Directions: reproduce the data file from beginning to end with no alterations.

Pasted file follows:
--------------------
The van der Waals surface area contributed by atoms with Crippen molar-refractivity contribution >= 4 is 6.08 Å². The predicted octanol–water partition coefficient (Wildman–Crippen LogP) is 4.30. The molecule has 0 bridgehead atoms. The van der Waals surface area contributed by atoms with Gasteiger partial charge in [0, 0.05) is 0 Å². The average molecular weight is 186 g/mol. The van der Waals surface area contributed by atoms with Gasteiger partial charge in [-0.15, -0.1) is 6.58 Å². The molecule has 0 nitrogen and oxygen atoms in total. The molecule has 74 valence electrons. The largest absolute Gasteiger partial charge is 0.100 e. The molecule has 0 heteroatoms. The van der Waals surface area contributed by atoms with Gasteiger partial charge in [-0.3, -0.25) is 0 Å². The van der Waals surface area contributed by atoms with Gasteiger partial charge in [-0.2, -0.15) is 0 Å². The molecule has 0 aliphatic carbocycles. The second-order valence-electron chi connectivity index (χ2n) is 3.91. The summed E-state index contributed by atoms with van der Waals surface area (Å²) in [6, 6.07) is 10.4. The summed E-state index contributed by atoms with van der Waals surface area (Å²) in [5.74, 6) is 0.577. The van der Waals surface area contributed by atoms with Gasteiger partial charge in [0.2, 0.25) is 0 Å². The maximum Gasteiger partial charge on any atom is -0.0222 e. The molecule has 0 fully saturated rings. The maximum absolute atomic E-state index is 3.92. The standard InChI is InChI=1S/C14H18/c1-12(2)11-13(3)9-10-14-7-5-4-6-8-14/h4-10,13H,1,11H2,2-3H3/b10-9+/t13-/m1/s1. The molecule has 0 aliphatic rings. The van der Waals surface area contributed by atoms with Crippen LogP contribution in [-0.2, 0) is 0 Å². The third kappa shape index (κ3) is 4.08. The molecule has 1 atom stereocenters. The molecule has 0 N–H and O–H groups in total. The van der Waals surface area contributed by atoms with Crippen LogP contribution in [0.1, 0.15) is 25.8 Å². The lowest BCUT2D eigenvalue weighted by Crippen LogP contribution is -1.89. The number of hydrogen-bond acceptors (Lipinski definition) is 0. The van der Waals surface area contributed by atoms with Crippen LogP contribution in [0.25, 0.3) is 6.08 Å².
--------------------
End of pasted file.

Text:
The van der Waals surface area contributed by atoms with Crippen molar-refractivity contribution >= 4 is 6.08 Å². The predicted octanol–water partition coefficient (Wildman–Crippen LogP) is 4.30. The molecule has 0 bridgehead atoms. The van der Waals surface area contributed by atoms with Gasteiger partial charge in [0, 0.05) is 0 Å². The average molecular weight is 186 g/mol. The van der Waals surface area contributed by atoms with Gasteiger partial charge in [-0.15, -0.1) is 6.58 Å². The molecule has 0 nitrogen and oxygen atoms in total. The molecule has 74 valence electrons. The largest absolute Gasteiger partial charge is 0.100 e. The molecule has 0 heteroatoms. The van der Waals surface area contributed by atoms with Gasteiger partial charge in [-0.3, -0.25) is 0 Å². The van der Waals surface area contributed by atoms with Gasteiger partial charge in [-0.2, -0.15) is 0 Å². The molecule has 0 aliphatic carbocycles. The second-order valence-electron chi connectivity index (χ2n) is 3.91. The summed E-state index contributed by atoms with van der Waals surface area (Å²) in [6, 6.07) is 10.4. The summed E-state index contributed by atoms with van der Waals surface area (Å²) in [5.74, 6) is 0.577. The van der Waals surface area contributed by atoms with Gasteiger partial charge in [0.2, 0.25) is 0 Å². The maximum Gasteiger partial charge on any atom is -0.0222 e. The molecule has 0 fully saturated rings. The maximum absolute atomic E-state index is 3.92. The standard InChI is InChI=1S/C14H18/c1-12(2)11-13(3)9-10-14-7-5-4-6-8-14/h4-10,13H,1,11H2,2-3H3/b10-9+/t13-/m1/s1. The molecule has 0 aliphatic rings. The van der Waals surface area contributed by atoms with Crippen LogP contribution in [-0.2, 0) is 0 Å². The third kappa shape index (κ3) is 4.08. The molecule has 1 atom stereocenters. The molecule has 0 N–H and O–H groups in total. The van der Waals surface area contributed by atoms with Crippen LogP contribution in [0.1, 0.15) is 25.8 Å². The lowest BCUT2D eigenvalue weighted by Crippen LogP contribution is -1.89. The number of hydrogen-bond acceptors (Lipinski definition) is 0. The van der Waals surface area contributed by atoms with Crippen LogP contribution in [0.25, 0.3) is 6.08 Å².